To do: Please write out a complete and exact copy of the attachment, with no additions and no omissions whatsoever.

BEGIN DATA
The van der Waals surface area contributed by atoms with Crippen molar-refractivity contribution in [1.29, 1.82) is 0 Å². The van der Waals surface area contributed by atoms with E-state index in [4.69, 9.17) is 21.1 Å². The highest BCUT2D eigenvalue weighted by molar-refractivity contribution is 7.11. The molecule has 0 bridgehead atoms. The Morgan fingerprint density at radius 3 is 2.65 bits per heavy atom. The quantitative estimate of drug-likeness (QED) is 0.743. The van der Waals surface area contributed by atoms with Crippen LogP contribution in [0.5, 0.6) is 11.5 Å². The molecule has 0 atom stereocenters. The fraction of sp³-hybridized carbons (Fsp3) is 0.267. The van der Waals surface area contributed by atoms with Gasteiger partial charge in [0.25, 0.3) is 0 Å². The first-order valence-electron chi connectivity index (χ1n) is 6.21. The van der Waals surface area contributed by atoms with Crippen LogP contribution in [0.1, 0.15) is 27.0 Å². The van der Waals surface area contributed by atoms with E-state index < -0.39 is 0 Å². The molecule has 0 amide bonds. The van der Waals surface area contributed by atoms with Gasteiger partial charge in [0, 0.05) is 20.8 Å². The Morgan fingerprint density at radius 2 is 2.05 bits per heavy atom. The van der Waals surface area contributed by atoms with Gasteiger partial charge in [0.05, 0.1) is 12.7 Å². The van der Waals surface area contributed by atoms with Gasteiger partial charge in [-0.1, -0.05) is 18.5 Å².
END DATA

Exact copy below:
The van der Waals surface area contributed by atoms with Crippen molar-refractivity contribution in [1.29, 1.82) is 0 Å². The van der Waals surface area contributed by atoms with E-state index in [4.69, 9.17) is 21.1 Å². The highest BCUT2D eigenvalue weighted by molar-refractivity contribution is 7.11. The molecule has 0 bridgehead atoms. The Morgan fingerprint density at radius 3 is 2.65 bits per heavy atom. The quantitative estimate of drug-likeness (QED) is 0.743. The van der Waals surface area contributed by atoms with Crippen LogP contribution in [0.5, 0.6) is 11.5 Å². The molecule has 0 atom stereocenters. The fraction of sp³-hybridized carbons (Fsp3) is 0.267. The van der Waals surface area contributed by atoms with Gasteiger partial charge in [0.25, 0.3) is 0 Å². The first-order valence-electron chi connectivity index (χ1n) is 6.21. The van der Waals surface area contributed by atoms with Crippen LogP contribution in [0.1, 0.15) is 27.0 Å². The van der Waals surface area contributed by atoms with E-state index < -0.39 is 0 Å². The molecule has 0 amide bonds. The van der Waals surface area contributed by atoms with Gasteiger partial charge in [0, 0.05) is 20.8 Å². The Morgan fingerprint density at radius 2 is 2.05 bits per heavy atom. The van der Waals surface area contributed by atoms with Gasteiger partial charge in [0.05, 0.1) is 12.7 Å². The van der Waals surface area contributed by atoms with Gasteiger partial charge in [-0.1, -0.05) is 18.5 Å².